In spite of this loss of spirit, Lutz doesn't blame designers, saying of Wayne Cherry, GM's VP of Design, "Designers are artists, and artists, by and large, are gentle souls and have little or no taste for harmony-destroying conflict." That fits in pretty close to what I've seen working with corporate designers. However, as Bill Buxton from Microsoft likes to say, "Designer rhymes with whiner." Corporate designers (me included) tend to complain a lot, but we always believe we can inspire the organization with our work rather than outright confrontation. Unfortunately, at GM, this was not the case.
Another aspect of the decline was, ironically, a focus on quality. However, as Lutz points out, an absence of complaints does not equal quality. To illustrate, he describes the way the paint engineers had reduced the sheen in GM's paints in order to hide the normal small paint quality problems (runs, drips, etc.) at the expense of the visual impact of the car. The engineers pointed out that GM had the lowest number of complaints about paint in the industry. However, the dull paint was uninspiring.
Luckily, Lutz was the kind of executive to turn product development around. Lutz was always a product-centered executive, working his way around many big players: GM Europe, Ford, Chrysler and finally his role as chairman. Lutz was brought in by GM CEO Rick Wagoner specifically to turn around GM's dismal products. Lutz demanded and received the powers he needed: ability to terminate any duds in the current pipeline and being placed in charge of all of the powerful product development executives.
Lutz's biggest challenge was weening GM off of the metrics and get it back in touch with emotions. "The error with traditional product planning methodology is that it crowds out art, creativity and spontaneous invention. It assumes that automotive consumers are highly rational people who will perform analyses and elaborate feature comparisons before making their purchases," Lutz writes of the situation. The comment reminded me one of GM's biggest mistakes: the Pontiac Aztek.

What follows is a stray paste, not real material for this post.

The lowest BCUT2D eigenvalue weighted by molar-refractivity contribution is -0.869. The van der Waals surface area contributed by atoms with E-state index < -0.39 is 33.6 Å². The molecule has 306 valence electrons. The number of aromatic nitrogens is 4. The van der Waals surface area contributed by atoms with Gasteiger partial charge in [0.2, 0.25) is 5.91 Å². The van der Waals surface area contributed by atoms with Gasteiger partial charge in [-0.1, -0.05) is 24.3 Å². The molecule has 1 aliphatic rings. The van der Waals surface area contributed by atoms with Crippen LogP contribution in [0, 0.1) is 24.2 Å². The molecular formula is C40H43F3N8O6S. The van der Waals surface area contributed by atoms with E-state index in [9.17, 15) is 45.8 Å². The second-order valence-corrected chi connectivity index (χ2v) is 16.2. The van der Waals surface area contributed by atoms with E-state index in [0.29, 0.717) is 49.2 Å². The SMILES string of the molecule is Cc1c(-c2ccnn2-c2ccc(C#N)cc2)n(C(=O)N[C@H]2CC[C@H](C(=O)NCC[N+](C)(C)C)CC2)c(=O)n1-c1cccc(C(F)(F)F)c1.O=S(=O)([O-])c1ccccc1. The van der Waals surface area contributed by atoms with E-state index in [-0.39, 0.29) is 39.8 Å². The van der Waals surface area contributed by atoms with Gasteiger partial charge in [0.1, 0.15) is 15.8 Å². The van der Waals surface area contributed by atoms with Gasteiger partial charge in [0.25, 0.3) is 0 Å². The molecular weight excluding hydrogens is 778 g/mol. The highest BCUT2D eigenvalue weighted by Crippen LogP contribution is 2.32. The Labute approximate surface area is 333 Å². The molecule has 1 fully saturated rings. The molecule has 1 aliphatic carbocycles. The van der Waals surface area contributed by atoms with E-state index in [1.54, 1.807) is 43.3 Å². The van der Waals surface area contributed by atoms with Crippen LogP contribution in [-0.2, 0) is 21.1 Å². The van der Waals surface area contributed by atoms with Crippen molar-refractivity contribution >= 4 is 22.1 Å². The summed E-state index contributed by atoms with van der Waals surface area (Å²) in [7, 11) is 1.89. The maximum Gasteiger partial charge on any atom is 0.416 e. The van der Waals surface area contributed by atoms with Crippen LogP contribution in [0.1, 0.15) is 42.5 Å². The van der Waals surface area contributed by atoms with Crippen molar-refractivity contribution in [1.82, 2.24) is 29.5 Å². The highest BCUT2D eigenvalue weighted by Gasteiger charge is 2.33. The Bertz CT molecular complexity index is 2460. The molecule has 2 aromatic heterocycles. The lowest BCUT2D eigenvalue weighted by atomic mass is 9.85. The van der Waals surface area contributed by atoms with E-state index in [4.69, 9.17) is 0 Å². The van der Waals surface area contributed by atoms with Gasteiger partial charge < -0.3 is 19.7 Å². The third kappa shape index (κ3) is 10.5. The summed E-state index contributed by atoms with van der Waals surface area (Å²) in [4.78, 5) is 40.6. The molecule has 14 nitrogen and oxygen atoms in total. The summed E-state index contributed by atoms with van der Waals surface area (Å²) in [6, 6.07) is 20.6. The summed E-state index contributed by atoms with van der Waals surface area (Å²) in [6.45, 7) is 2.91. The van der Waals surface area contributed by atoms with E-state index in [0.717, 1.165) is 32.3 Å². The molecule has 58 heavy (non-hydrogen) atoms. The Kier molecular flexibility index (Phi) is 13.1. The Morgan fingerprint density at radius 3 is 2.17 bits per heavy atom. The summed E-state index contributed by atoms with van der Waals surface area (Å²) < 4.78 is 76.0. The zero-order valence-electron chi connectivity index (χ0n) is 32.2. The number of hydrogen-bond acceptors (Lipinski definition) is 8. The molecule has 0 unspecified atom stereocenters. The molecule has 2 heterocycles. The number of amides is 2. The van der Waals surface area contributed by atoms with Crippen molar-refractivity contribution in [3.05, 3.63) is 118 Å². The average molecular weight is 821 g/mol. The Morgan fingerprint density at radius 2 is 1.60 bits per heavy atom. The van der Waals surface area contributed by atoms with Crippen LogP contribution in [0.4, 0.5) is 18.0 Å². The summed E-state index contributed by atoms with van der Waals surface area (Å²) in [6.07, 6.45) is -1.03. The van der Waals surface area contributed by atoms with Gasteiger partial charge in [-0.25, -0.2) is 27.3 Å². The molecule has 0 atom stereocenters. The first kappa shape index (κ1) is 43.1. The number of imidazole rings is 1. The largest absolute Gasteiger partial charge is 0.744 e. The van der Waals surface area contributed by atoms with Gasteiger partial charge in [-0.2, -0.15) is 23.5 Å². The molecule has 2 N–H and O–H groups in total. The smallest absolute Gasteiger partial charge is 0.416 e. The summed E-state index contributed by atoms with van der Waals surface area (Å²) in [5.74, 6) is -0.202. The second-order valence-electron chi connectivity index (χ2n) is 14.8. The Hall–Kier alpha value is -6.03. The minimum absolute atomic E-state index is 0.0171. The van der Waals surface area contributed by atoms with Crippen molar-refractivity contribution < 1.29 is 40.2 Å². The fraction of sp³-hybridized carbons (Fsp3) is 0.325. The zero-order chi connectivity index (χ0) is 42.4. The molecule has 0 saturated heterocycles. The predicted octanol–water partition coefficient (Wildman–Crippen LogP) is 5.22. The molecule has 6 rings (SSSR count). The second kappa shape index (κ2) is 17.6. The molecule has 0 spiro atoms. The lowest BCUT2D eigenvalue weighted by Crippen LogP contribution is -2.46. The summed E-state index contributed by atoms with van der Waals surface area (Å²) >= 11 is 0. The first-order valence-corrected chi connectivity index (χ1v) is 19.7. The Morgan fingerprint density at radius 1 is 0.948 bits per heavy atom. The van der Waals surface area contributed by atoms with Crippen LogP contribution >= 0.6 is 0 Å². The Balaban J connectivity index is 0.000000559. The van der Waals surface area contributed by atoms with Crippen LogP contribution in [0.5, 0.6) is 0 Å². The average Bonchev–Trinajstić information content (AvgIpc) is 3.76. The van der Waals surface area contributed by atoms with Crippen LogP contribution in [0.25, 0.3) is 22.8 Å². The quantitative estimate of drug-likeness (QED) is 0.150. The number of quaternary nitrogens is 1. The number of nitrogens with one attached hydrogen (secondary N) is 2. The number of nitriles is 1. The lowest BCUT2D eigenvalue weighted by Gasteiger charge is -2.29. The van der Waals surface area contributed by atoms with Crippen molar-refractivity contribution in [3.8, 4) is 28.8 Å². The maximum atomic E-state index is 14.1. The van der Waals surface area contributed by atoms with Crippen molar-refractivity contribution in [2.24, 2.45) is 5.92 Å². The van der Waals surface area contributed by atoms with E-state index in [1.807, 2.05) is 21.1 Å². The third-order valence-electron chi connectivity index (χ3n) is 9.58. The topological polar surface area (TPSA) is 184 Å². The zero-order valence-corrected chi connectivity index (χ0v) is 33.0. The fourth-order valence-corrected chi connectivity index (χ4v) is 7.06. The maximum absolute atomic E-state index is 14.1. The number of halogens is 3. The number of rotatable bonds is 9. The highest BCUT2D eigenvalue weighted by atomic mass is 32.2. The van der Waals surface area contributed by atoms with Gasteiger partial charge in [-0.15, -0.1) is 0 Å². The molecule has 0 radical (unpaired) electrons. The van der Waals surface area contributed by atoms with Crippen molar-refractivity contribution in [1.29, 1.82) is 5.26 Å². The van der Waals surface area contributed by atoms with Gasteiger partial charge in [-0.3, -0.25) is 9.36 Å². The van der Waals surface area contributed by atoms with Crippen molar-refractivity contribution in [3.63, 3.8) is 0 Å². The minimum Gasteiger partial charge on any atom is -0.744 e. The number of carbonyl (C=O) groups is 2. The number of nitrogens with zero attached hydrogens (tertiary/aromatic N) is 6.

I've long argued that the Aztek was the perfect concept that could not have been executed worse. The proof of that is the Nissan Xterra. Both vehicles were based around the concept of supporting customers who have a lot of outdoor sports hobbies who want a vehicle that can transport there gear out to the mountains and rivers and then act as a home base. The Aztek performs this activity, perhaps better than the Xterra. However, the Aztek wears its cost on its sleeve: based on an aging mini-van platform with a wheezy motor and large flat (i.e. cheap) body panels. It reminds one more of a electric wheelchair than exotic crafted outdoor gear that it was intended to carry. The Xterra tapped straight into that outdoor inspiration with its chunky design and great details, like the Swiss army knife looking roof rack and integrated first-aid kit.
Such cost-cutting was rampant in GM. Of course it was, because non-design aware executives were making the critical design decisions. Lutz reversed this by making the designers the last word in styling decisions. One example was on the Chevrolet Impala. The designers wanted to add a chrome surround around the side windows, but executives wanted to delete it as un-necessary and expensive. The chrome stayed and the Impala became a quiet success at GM.
Lutz also drove to close the perceived quality gap with GM's competitors. For example, he called on the engineers to improve the panel gaps, which had once been described as being so large that a horse could make love to them. Surprisingly, the remedy required very little investment. It was just that the "standard" had been accepted for so long, no one thought of changing it!
The rest of the book chronicles the more political side of Lutz's campaign: the development of GM's own hybrid, the Chevy Volt and an insiders look at GMs takeover to become "Government Motors" from 2009 until 2011.
Overall, I highly recommend the first eight chapters of "Car Guys Versus Bean Counters" to all designers. It's an inspirational read that reminds us of how important our profession is and that we are experts too. It's also a great book to drop into your company's President's mailbox if you feel they are becoming too focused on that kind of narrow idea of "quality" as being an absence of complaints. Lastly, read this book if you are a gearhead!